I remember seeing a trailer for Friends With Money and thinking that it sounded awful. The problems of the rich! Pfft! Who wants to hear about that? I admit that I never actually popped that movie in for a spin, but four years later, watching Nicole Holofcener's follow up Please Give, it almost feels as if she's made this movie as a response to that kind of reaction, a movie where the characters are still rich, but can't stop worrying that it might be wrong to keep it all to themselves.
In this case, the guilty party is a woman named Kate (Catherine Keener), whose job consists of watching the obituaries like a hawk and then swooping in with her affable husband Alex (Oliver Platt). They buy up the various items left behind by the deceased in order to re-sell them at their fashionable store in New York City, usually for astronomical mark-ups. The money is ridiculously good, and as she watches culture obsessed New Yorkers mull over the aesthetic merits of an old futon -- priced to go at a few thousand dollars -- she wonders if what she's doing is wrong. For the most part, she eases her worry by handing cash to strangers on the street, much to the dismay of her teenage daughter Abby (Sarah Steele), who would rather have the money to spend on jeans, but it gnaws at her with each new bereaved family she meets.
Things are further complicated by her neighbor Andra (Ann Morgan Guilbert), an old woman in the twilight of her life. Kate and Alex are looking -- not maliciously, but still, looking -- to buy her apartment up when she passes on, so that they can expand their own, and (much to Kate's consternation), both of Andra's granddaughters have noticed. The first one, Rebecca (Rebecca Hall), is a nurse who spends most of her time taking care of Andra, and she spends most of her days being wildly stressed out by Andra's many mood swings and belligerent attitude. Rebecca's sister Mary (Amanda Peet) only makes things worse for her by obsessing over her ex's new girlfriend and actively engaging Kate and Alex about their plans for the apartment, occasionally in Andra's presence.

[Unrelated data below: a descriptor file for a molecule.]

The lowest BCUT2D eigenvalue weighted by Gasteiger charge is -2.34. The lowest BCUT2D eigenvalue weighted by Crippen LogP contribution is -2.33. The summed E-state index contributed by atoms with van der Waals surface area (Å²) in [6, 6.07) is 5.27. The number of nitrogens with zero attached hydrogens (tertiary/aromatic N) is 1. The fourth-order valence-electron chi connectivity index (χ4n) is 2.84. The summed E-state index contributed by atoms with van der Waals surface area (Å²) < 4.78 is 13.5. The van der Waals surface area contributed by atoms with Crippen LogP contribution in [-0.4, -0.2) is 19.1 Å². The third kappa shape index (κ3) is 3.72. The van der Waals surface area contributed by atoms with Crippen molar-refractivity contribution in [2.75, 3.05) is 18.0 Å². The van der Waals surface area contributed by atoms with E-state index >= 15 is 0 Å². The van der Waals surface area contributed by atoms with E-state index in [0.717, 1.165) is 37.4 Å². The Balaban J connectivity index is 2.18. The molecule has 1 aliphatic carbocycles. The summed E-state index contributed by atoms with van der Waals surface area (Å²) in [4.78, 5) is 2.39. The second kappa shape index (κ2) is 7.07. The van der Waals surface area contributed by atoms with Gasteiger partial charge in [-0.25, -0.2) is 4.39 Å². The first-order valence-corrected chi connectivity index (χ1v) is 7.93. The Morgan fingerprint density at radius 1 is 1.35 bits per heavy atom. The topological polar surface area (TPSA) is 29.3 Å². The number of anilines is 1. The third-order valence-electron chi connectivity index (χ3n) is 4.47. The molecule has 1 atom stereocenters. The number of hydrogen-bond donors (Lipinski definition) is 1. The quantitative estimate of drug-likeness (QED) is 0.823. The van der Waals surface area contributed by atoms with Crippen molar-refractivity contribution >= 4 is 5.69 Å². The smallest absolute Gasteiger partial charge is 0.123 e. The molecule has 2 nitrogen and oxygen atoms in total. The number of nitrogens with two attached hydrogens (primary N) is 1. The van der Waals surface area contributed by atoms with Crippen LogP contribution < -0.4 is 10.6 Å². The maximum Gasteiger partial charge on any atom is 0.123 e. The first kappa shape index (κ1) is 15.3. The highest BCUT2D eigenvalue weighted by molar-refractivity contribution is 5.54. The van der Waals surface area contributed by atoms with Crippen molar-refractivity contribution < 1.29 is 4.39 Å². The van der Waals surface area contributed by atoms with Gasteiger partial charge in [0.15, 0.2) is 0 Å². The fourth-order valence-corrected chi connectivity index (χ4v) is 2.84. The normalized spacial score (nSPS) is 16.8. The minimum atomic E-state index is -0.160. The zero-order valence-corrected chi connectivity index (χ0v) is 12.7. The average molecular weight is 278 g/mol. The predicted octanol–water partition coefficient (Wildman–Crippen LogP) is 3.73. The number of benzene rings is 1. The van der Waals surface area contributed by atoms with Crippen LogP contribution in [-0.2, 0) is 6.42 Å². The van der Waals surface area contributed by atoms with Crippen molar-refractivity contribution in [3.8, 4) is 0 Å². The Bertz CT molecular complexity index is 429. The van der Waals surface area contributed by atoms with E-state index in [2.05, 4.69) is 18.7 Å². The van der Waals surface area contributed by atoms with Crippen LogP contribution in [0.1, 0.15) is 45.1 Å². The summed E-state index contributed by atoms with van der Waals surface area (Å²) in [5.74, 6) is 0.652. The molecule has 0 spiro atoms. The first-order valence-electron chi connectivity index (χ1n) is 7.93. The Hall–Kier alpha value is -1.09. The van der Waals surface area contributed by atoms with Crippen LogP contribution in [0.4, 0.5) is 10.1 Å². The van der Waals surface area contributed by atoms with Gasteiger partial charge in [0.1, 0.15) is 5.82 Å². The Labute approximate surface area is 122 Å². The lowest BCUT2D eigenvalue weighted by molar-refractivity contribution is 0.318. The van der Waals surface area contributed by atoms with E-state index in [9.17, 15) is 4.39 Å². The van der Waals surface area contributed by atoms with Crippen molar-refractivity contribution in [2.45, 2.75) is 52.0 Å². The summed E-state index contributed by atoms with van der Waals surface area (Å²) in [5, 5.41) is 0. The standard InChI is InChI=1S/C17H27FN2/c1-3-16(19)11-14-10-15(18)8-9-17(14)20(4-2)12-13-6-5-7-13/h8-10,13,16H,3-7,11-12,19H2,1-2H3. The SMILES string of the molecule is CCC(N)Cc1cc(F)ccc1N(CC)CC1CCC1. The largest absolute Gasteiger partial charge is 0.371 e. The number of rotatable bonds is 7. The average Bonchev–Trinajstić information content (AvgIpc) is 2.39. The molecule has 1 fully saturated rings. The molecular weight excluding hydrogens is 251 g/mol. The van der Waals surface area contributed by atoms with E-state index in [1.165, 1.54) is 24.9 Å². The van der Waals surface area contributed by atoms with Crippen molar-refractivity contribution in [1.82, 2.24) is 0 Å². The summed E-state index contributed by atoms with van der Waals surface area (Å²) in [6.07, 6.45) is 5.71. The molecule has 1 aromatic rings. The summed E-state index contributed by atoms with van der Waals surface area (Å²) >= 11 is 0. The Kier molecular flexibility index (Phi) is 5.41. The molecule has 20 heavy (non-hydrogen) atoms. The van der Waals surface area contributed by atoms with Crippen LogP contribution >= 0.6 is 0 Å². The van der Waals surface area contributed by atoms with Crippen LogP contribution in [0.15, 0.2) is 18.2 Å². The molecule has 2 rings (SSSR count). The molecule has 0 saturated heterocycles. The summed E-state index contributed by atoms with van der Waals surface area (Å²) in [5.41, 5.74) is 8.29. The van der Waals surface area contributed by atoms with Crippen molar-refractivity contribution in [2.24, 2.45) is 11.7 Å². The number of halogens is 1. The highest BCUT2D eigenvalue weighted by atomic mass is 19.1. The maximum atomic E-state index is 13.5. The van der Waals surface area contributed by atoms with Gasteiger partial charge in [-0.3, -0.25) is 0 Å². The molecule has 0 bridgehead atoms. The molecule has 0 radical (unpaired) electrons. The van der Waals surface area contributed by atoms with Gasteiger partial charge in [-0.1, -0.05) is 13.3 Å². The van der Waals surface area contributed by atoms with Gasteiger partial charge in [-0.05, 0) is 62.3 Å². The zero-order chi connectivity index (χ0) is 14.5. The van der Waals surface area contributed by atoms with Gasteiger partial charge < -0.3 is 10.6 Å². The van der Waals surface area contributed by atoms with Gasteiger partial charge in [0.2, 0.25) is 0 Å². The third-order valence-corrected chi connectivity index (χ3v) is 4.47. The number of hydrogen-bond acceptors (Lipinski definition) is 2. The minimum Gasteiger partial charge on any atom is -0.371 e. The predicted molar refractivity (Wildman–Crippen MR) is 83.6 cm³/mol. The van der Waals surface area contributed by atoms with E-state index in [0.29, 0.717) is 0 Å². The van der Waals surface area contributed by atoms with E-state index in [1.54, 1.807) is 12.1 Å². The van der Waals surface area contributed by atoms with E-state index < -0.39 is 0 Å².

There are scenes in Please Give, particularly during the third act, that are perfectly on-point and immensely satisfying. However, the movie is in keeping with a lot of smaller movies these days, which feel are like 45-60 minute short films stretched to feature length with the application of major padding. It's not that the movie's numerous side plots, including a light romantic interest for Rebecca (Thomas Ian Nicholas), or Alex's trysts with Mary, are outright boring or uninteresting, but they just don't feel like they have much to do with the central thrust of Kate's guilt and the proper channels for her to deal with it. The movie just shambles along, content to wander until enough time has passed that it can get on with wrapping things up.
During the wandering, the viewer's attention is retained by a talented cast. Reading the plot as described above might make Kate out to be a heartless woman whose guilt is selfish and silly, but Keener finds the right balance between average and opportunistic that the audience is willing to empathize with her. It's not that Kate and Alex want anyone to die, but if they're already dead, and the family members that remain (Josh Pais, Kevin Corrigan, Elizabeth Berridge) are all too busy and wrapped up in their own lives that to really deal with the belongings, why not take it off their hands? They're doing the bereaved a favor! Yeah, okay, so the re-sale prices are extravagant, but nobody has to buy tacky shelves for thousands of dollars, either. Of course, even if Kate believes all of this, she's still at a loss at how to react when another dealer, with the air of a customer, snatches up one of her tables and re-re-sells it for a $2000 markup.
What makes a good person? It's just stuff, isn't it? The irony of my attitude towards Friends With Money is that Please Give may or may not suggest that it's okay to be rich and a little selfish, because there's nothing to be accomplished by worrying yourself to death over it. On the other hand, maybe worrying is a sign in and of itself. As they always say, it's the thought that counts.
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